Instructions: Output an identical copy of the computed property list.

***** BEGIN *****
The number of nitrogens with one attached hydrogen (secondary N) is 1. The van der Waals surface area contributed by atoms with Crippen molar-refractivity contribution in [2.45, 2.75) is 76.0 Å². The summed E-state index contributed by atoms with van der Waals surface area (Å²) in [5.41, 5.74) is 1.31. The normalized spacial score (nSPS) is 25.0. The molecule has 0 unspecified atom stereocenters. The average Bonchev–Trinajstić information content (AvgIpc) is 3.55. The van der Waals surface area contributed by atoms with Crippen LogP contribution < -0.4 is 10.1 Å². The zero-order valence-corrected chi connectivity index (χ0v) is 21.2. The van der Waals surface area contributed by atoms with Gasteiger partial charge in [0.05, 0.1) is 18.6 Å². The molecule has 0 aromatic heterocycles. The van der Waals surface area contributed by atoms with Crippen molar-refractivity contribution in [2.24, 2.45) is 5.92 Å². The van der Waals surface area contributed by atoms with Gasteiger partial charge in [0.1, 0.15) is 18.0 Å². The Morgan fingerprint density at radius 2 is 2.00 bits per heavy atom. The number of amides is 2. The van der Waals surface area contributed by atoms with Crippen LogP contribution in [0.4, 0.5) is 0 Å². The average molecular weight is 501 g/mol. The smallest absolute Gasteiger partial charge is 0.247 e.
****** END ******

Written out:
The number of nitrogens with one attached hydrogen (secondary N) is 1. The van der Waals surface area contributed by atoms with Crippen molar-refractivity contribution in [2.45, 2.75) is 76.0 Å². The summed E-state index contributed by atoms with van der Waals surface area (Å²) in [5.41, 5.74) is 1.31. The normalized spacial score (nSPS) is 25.0. The molecule has 0 unspecified atom stereocenters. The average Bonchev–Trinajstić information content (AvgIpc) is 3.55. The van der Waals surface area contributed by atoms with Crippen LogP contribution < -0.4 is 10.1 Å². The zero-order valence-corrected chi connectivity index (χ0v) is 21.2. The van der Waals surface area contributed by atoms with Gasteiger partial charge in [0.05, 0.1) is 18.6 Å². The molecule has 0 aromatic heterocycles. The van der Waals surface area contributed by atoms with Crippen molar-refractivity contribution in [2.24, 2.45) is 5.92 Å². The van der Waals surface area contributed by atoms with Gasteiger partial charge in [0.1, 0.15) is 18.0 Å². The Morgan fingerprint density at radius 2 is 2.00 bits per heavy atom. The number of amides is 2. The van der Waals surface area contributed by atoms with Crippen LogP contribution in [0.4, 0.5) is 0 Å². The average molecular weight is 501 g/mol. The smallest absolute Gasteiger partial charge is 0.247 e.